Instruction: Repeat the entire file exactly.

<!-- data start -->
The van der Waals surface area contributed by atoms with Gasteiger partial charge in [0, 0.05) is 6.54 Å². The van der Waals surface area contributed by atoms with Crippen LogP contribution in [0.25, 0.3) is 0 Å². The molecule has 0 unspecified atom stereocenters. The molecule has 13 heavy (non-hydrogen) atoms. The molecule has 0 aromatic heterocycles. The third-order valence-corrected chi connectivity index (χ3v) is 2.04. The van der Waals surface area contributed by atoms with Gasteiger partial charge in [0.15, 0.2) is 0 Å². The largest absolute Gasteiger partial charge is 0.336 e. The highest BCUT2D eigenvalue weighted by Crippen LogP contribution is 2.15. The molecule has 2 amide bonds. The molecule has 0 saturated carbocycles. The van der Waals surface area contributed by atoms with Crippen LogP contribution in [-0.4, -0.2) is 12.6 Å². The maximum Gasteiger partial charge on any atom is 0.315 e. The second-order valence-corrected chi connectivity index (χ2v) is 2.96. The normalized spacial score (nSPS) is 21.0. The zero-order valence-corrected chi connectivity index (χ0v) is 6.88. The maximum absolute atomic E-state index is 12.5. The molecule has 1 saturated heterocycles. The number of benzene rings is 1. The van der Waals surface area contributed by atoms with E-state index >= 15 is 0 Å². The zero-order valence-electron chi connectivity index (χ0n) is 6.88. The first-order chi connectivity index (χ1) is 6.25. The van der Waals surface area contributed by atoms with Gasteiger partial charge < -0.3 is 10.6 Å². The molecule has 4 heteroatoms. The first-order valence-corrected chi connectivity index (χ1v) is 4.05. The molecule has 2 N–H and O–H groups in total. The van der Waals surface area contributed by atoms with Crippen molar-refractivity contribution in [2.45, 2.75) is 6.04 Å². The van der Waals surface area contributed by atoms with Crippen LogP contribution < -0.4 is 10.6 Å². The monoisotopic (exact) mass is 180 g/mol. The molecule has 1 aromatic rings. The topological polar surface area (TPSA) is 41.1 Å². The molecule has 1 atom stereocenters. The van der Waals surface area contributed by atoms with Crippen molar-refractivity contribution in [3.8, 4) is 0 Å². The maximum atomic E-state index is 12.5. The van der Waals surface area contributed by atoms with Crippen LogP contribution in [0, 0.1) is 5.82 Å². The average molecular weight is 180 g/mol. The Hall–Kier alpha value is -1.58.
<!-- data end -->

The van der Waals surface area contributed by atoms with Gasteiger partial charge in [0, 0.05) is 6.54 Å². The van der Waals surface area contributed by atoms with Crippen LogP contribution in [0.25, 0.3) is 0 Å². The molecule has 0 unspecified atom stereocenters. The molecule has 13 heavy (non-hydrogen) atoms. The molecule has 0 aromatic heterocycles. The third-order valence-corrected chi connectivity index (χ3v) is 2.04. The van der Waals surface area contributed by atoms with Gasteiger partial charge in [0.15, 0.2) is 0 Å². The largest absolute Gasteiger partial charge is 0.336 e. The highest BCUT2D eigenvalue weighted by Crippen LogP contribution is 2.15. The molecule has 2 amide bonds. The molecule has 0 saturated carbocycles. The van der Waals surface area contributed by atoms with Crippen LogP contribution in [-0.4, -0.2) is 12.6 Å². The maximum Gasteiger partial charge on any atom is 0.315 e. The second-order valence-corrected chi connectivity index (χ2v) is 2.96. The normalized spacial score (nSPS) is 21.0. The zero-order valence-corrected chi connectivity index (χ0v) is 6.88. The maximum absolute atomic E-state index is 12.5. The molecule has 1 saturated heterocycles. The number of benzene rings is 1. The van der Waals surface area contributed by atoms with E-state index >= 15 is 0 Å². The zero-order valence-electron chi connectivity index (χ0n) is 6.88. The first-order chi connectivity index (χ1) is 6.25. The van der Waals surface area contributed by atoms with Gasteiger partial charge < -0.3 is 10.6 Å². The molecule has 4 heteroatoms. The first-order valence-corrected chi connectivity index (χ1v) is 4.05. The molecule has 2 N–H and O–H groups in total. The van der Waals surface area contributed by atoms with Crippen molar-refractivity contribution in [2.45, 2.75) is 6.04 Å². The van der Waals surface area contributed by atoms with Crippen LogP contribution < -0.4 is 10.6 Å². The monoisotopic (exact) mass is 180 g/mol. The molecule has 1 aromatic rings. The topological polar surface area (TPSA) is 41.1 Å². The molecule has 1 atom stereocenters. The van der Waals surface area contributed by atoms with Crippen molar-refractivity contribution in [3.8, 4) is 0 Å². The maximum atomic E-state index is 12.5. The van der Waals surface area contributed by atoms with Crippen LogP contribution in [0, 0.1) is 5.82 Å². The average molecular weight is 180 g/mol. The Hall–Kier alpha value is -1.58.